Altruistic means types of actions that are taken in that are supposed to help other individuals with no expectations of personal gain. Helping and prosocial behaviour underlies examples of altruism, individuals may engage in such apparently selfless acts of helping and prosocial behaviours for selfish reasons. However, an individual might engage in altruism in order to gain the approval of others or to feel good about themselves (Batson & Powell, 2000).

Since helping and prosocial behaviour is described as the intent to help others (Cherry, 2010) and by using qualitive methods in prosocial and helping behaviours a focus group was carried out to study how multiple individuals would have acted in the same social situation. From the University of Ulster study focus groups, multiple individuals have stated that if they are in a group or do not feel threatened, then they are more likely to help an individual in need whether that be for their own benefit or not (Ulster University, 2019).

Qualitative method uses descriptive and narrative style, this research could have certain benefit to the researcher as they could then analyse qualitative reports in order to get a clear look at the types of knowledge that may otherwise be unavailable, this therefore leads them to gaining new types of insight; for example, when focus group one talks about different helping and prosocial behaviour based on the persons gender you may be helping (Ulster University, 2019).

To further understand helping and prosocial behaviour focus groups are used in qualitative research. A focus group discussion is often used as a qualitative research method approach this is to gain a better understanding of social behaviour (Whitaker, 1997). A focus group is likely to generate the type of data required, as the discussion within the group is designed to gather helpful information with a moderator set in place to help guide the discussion. This can then lead to a better understanding for the researcher’s perspective of the group discussing the topic and can provide a better understanding of the situation; similarly, to the moderator in Focus Group two (University of Ulster 2019).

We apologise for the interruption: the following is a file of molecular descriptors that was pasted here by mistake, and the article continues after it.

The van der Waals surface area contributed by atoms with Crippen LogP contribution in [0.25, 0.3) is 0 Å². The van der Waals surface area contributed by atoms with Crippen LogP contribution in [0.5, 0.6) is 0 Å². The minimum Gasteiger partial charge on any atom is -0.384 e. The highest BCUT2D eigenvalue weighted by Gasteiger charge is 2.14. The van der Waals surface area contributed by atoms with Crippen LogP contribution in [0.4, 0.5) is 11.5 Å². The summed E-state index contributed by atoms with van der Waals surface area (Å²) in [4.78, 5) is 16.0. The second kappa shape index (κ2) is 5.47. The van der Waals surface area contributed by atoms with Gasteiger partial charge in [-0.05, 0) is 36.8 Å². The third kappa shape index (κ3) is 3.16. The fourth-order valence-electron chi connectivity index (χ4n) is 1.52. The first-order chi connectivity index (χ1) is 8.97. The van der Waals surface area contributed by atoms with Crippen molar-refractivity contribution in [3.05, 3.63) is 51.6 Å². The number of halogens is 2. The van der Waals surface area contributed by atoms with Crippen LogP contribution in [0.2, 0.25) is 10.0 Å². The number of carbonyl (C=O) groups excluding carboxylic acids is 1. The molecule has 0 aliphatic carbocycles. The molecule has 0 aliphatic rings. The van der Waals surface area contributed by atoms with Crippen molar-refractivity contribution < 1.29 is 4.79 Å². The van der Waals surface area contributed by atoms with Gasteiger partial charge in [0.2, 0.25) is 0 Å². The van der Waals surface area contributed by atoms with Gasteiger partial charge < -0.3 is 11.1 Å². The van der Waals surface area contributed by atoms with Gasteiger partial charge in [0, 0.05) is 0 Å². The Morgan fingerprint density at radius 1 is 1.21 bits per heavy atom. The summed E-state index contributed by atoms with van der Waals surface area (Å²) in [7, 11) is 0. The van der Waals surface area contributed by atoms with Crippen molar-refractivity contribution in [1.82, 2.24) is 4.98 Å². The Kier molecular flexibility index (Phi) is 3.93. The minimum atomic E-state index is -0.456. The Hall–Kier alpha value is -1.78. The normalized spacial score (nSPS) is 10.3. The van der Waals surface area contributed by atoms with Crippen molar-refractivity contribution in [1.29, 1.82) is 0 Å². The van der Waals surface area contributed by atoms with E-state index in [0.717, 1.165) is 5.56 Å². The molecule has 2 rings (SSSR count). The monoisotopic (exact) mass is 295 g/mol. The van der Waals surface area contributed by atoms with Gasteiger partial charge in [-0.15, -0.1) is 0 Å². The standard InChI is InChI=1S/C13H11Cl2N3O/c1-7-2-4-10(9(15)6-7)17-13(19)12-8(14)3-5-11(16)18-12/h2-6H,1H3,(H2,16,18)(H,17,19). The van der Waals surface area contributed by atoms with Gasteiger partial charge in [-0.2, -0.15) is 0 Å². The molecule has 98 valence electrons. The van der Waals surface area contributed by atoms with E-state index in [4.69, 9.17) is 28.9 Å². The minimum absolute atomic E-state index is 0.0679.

In a focus group study (University of Ulster 2019) the type of analysis can be difficult to understand and a particular type of knowledge in this area is necessary in order to get the correct results, for example when the social psychology lecture put together three focus groups and asked ‘under what circumstances do you think people are more likely to help other people?’ this question was given to the three focus groups made up by second year psychology students, who have prior knowledge in this area via lectures and independent research.

The answers to this question was although different, explained how individuals felt about helping and prosocial behaviour and how and under what circumstances would they help. In all groups the participants talked about helping and prosocial behaviour acts they had carried out in order to help other individuals in need. All three groups came to the consensus that an individual such as themselves would be more likely to act with a helping and prosocial behaviour if they were in a group situation and would be less likely to carry out helping and prosocial behaviour if they were alone. However, this has already been proven wrong with and experiment by Darley and Latane back in 1968 called the ‘bystander intervention in emergencies: diffusion of responsibility’; where it was recorded that an individual is less likely to help or report an issue in a room full of others (Darley & Latane, 1968).